B.8 Notes on frames B.9 Notes on accessibility B.10 Notes on security


B.8 Notes on frames

Since there is no guarantee that a frame target name is unique, it is appropriate to describe the current practice in finding a frame given a target name:

  1. If the target name is a reserved word as described in the normative text, apply it as described.
  2. Otherwise, perform a depth-first search of the frame hierarchy in the window that contained the link. Use the first frame whose name is an exact match.
  3. If no such frame was found in (2), apply step 2 to each window, in a front-to-back ordering. Stop as soon as you encounter a frame with exactly the same name.
  4. If no such frame was found in (3), create a new window and assign it the target name.

B.9 Notes on accessibility

The W3C Web Accessibility Initiative ([WAI]) is producing a series of guidelines to improve Web accessibility for people with disabilities. There are three sets of guidelines:

  • Web Content Accessibility Guidelines ([WCGL]), for authors and site managers. Please consult the Web Content Accessibility Guidelines for information about supplying alternative text for images, applets, scripts, etc.
  • User Agent Accessibility Guidelines ([UAGL]), for user agent developers (browsers, multimedia players, assistive technologies). Please consult these guidelines for guidance on handling alternate text.
  • Authoring Tool Accessibility Guidelines ([ATGL]), for authoring tool developers.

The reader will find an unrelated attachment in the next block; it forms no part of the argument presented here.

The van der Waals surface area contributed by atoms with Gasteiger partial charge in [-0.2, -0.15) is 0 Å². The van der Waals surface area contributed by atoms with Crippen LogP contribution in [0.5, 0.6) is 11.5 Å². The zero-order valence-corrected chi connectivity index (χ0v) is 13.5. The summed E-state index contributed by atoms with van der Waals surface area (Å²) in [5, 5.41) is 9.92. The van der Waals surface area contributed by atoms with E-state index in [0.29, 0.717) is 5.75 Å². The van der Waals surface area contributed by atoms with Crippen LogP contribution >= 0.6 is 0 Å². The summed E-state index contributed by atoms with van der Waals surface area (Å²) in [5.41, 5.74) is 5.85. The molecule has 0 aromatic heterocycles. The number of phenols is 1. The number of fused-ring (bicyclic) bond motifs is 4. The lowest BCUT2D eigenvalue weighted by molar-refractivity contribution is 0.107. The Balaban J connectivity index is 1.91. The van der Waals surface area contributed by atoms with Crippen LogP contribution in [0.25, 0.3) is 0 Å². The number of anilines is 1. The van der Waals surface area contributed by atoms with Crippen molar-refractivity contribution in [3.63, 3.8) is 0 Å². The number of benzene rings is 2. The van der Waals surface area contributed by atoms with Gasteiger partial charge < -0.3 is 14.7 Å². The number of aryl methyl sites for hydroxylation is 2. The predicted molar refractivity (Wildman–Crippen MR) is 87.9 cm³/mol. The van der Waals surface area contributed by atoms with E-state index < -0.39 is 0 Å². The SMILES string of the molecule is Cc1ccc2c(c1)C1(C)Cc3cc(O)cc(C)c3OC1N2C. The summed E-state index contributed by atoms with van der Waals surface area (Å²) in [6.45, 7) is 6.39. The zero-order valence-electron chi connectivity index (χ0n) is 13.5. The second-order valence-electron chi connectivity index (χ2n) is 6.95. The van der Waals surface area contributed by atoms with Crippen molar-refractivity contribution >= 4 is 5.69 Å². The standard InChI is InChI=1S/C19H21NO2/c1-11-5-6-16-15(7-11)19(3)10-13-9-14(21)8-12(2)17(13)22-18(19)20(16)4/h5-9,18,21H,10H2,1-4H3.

B.10 Notes on security

Anchors, embedded images, and all other elements that contain URIs as parameters may cause the URI to be dereferenced in response to user input. In this case, the security issues of [RFC1738], section 6, should be considered. The widely deployed methods for submitting form requests — HTTP and SMTP — provide little assurance of confidentiality. Information providers who request sensitive information via forms — especially with the INPUT element, type=”password” — should be aware and make their users aware of the lack of confidentiality.

B.10.1 Security issues for forms

A user agent should not send any file that the user has not explicitly asked to be sent. Thus, HTML user agents are expected to confirm any default file names that might be suggested by the value attribute of the INPUT element. Hidden controls must not specify files.

This specification does not contain a mechanism for encryption of the data; this should be handled by whatever other mechanisms are in place for secure transmission of data.

Once a file is uploaded, the processing agent should process and store it appropriately.